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Does Wage Dispersion Make All Firms Productive?

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  • Mélanie Volral
  • François Rycx
  • Benoit Mahy

Abstract

This article puts the relationship between wage dispersion and firm productivity to an updated test, taking advantage of access to detailed Belgian linked employer-employee panel data. Controlling for simultaneity issues, time-invariant workplace characteristics and dynamics in the adjustment process of productivity, empirical results reveal the existence of a positive impact from conditional intra-firm wage dispersion to firm productivity (measured by the average value added per hour worked), which however decreases for higher dispersion levels. Findings thus suggest that the incentive effect of wage dispersion, predicted for instance by the ‘tournament’ model, dominates ‘fairness’ and/or ‘sabotage’ considerations. Further results reveal that the influence of wage dispersion on firm productivity is stronger among firms with a larger proportion of highly skilled workers but does not depend on whether wages are collectively renegotiated at the firm level.

Suggested Citation

  • Mélanie Volral & François Rycx & Benoit Mahy, "undated". "Does Wage Dispersion Make All Firms Productive?," DULBEA Working Papers 11-08, ULB -- Universite Libre de Bruxelles.
  • Handle: RePEc:dul:wpaper:2013/89489
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    Cited by:

    1. Pfeifer, Christian, 2013. "Intra-firm Wage Compression and Cost Coverage of Training: Evidence from Linked Employer-Employee Data," VfS Annual Conference 2013 (Duesseldorf): Competition Policy and Regulation in a Global Economic Order 80030, Verein für Socialpolitik / German Economic Association.
    2. Kampelmann, Stephan & Rycx, François, 2012. "The impact of educational mismatch on firm productivity: Evidence from linked panel data," Economics of Education Review, Elsevier, vol. 31(6), pages 918-931.
    3. Bias, Daniel & Chen, Lin & Lochner, Benjamin & Schmid, Thomas, 2020. "Measuring workers' financial incentives," FAU Discussion Papers in Economics 07/2020, Friedrich-Alexander University Erlangen-Nuremberg, Institute for Economics.
    4. François Rycx & Yves Saks & Ilan Tojerow, 2015. "Does Education Raise Productivity and Wages Equally? The Moderating Roles of Age, Gender and Industry," Working Paper Research 281, National Bank of Belgium.
    5. Dalenda Ben Ahmed, 2020. "Behavioral effects of employee stock ownership: French case," Asian Journal of Empirical Research, Asian Economic and Social Society, vol. 10(2), pages 53-64, February.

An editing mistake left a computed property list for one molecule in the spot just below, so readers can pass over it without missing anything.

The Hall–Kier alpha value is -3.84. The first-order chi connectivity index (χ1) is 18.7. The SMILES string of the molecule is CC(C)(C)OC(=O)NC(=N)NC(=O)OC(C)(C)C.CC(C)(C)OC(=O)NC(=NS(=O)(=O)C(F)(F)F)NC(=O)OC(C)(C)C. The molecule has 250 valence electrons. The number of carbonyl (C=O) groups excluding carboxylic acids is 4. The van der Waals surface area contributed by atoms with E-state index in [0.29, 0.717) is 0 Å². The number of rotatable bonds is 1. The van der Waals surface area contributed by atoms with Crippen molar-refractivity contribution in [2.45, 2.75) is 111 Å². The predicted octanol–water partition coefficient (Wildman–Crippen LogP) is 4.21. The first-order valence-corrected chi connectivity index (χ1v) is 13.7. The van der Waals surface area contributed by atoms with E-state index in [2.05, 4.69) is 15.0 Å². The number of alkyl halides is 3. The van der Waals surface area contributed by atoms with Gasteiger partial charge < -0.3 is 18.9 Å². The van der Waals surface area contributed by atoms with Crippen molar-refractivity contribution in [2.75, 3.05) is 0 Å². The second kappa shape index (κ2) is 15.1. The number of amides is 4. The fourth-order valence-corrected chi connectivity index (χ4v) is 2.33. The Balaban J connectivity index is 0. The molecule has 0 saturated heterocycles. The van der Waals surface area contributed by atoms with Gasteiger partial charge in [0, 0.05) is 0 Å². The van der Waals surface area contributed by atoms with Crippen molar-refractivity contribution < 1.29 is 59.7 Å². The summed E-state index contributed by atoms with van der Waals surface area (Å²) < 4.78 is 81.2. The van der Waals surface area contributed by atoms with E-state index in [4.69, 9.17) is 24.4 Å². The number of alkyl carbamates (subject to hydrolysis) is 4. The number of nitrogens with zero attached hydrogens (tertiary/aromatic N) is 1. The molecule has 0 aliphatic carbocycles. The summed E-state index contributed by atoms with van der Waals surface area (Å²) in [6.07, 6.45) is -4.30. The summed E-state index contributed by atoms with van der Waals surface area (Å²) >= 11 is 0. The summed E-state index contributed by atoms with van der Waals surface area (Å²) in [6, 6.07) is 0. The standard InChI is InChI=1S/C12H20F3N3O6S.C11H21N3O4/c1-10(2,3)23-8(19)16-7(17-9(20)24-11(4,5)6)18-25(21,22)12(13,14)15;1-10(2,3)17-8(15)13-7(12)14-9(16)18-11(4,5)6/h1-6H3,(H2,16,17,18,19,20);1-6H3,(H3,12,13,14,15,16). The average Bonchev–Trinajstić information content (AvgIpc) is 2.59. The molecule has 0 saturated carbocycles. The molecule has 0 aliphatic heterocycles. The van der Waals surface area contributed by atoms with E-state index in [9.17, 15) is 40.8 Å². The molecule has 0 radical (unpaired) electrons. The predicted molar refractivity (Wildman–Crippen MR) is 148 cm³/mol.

6. Mohrenweiser, Jens & Pfeifer, Christian, 2019. "Firms' Wage Structures, Workers' Fairness Perceptions, Job Satisfaction and Turnover Intentions: Evidence from Linked Employer-Employee Data," IZA Discussion Papers 12821, Institute of Labor Economics (IZA).
    7. Stoyanov, Andrey & Zubanov, Nick, 2019. "Skill Complementarity in Production Technology: New Empirical Evidence and Implications," IZA Discussion Papers 12433, Institute of Labor Economics (IZA).
    8. Dai, Yunhao & Kong, Dongmin & Xu, Jin, 2017. "Does fairness breed efficiency? Pay gap and firm productivity in China," International Review of Economics & Finance, Elsevier, vol. 48(C), pages 406-422.
    9. Arnd Kölling, 2014. "Labor Demand and Unequal Payment: Does Wage Inequality matter? Analyzing the Influence of Intra-firm Wage Dispersion on Labor Demand with German Employer-Employee Data," Working Paper Series in Economics 326, University of Lüneburg, Institute of Economics.

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    More about this item

    Keywords

    Wage Dispersion; Labour Productivity; Personnel Economics; Matched Employer-Employee Panel Data.;
    All these keywords.

    JEL classification:

    • J31 - Labor and Demographic Economics - - Wages, Compensation, and Labor Costs - - - Wage Level and Structure; Wage Differentials
    • J24 - Labor and Demographic Economics - - Demand and Supply of Labor - - - Human Capital; Skills; Occupational Choice; Labor Productivity
    • M50 - Business Administration and Business Economics; Marketing; Accounting; Personnel Economics - - Personnel Economics - - - General

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